This Symposium aims to bring together scholars both from the Middle East and the global community. The Symposium is focused around the idea of novelty and interdisciplinary approaches to ‘The New’ – in literature, theory, culture, law and related fields. Across two days scholars will explore related themes, concepts and practices of ‘The New’ in a series of related and inter-connected conversations, speeches and panels. The current global crisis has resulted in financial stagnation and dwindling production as the specter of recession haunts the international economy. Yet ironically this economic crisis is matched by exuberance in the artistic and literary fields of production, which overflow with new experiments and innovations.
Both art and literature have been explicating and heralding many of capitalism’s difficulties and ailments, long before the market data confirmed a collapse. Literature, literary criticism and literary theory, have long been involved in ideological and aesthetic repudiation of hegemonic social forms that were embraced as orthodoxy only two or three decades ago. The politics of unbridled market-capitalism so recently discredited as unsustainable at the very least have long been rejected by writers and critics, who sought new discourses and visions, long before the G8 or the hastily formed G20 searched for one.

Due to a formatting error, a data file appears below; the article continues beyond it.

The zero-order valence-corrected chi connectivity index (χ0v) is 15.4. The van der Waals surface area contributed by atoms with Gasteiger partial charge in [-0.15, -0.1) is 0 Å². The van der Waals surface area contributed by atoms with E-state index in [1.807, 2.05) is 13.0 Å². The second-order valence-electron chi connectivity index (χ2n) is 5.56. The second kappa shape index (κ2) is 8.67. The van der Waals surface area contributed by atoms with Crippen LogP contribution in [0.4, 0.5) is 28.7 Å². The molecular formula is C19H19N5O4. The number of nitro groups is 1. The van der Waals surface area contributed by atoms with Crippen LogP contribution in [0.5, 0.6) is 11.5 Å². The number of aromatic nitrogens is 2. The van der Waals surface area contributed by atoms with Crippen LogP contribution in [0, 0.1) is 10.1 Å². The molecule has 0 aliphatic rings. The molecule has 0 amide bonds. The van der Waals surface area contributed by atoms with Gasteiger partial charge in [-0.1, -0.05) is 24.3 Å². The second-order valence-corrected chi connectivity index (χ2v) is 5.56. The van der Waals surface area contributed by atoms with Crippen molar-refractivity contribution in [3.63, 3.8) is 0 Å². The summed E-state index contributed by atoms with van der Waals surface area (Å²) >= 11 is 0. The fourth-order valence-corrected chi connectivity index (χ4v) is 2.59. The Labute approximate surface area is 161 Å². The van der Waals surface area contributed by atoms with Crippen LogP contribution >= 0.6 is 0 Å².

This symposium aims to bring together scholars from the region and the wider Arab world with international scholars to study the new literature of the Arab world and elsewhere. The ‘new’ does not merely transform traditional genres; the internet has given rise to a proliferation of new discourses which urgently require theoretical inquiry. This other space or the other of literature has produced new writings and hybrid genres situated between the virtual and the material, the novel and the blog; between national languages and global ones. We seek to elucidate the features of this new literature, to investigate its directions, and chart its poetics and aesthetics. Our main question is: does the ‘new’ imply a more fundamental break than the periodic alterations determined by the ongoing imperative of stylistic innovation?
Keynote speakers include Professor David Damrosch, Harvard University and Professor Sabry Hafez, SOAS and Qatar University.
Please send a 250-word abstract by December 1, 2009 to Moneera Al-Ghadeer: firstname.lastname@example.org
Chair, Department of English Literature and Linguistics
College of Arts and Sciences
University of Qatar
P.O. Box 2713
Doha-Qatar Email: email@example.com
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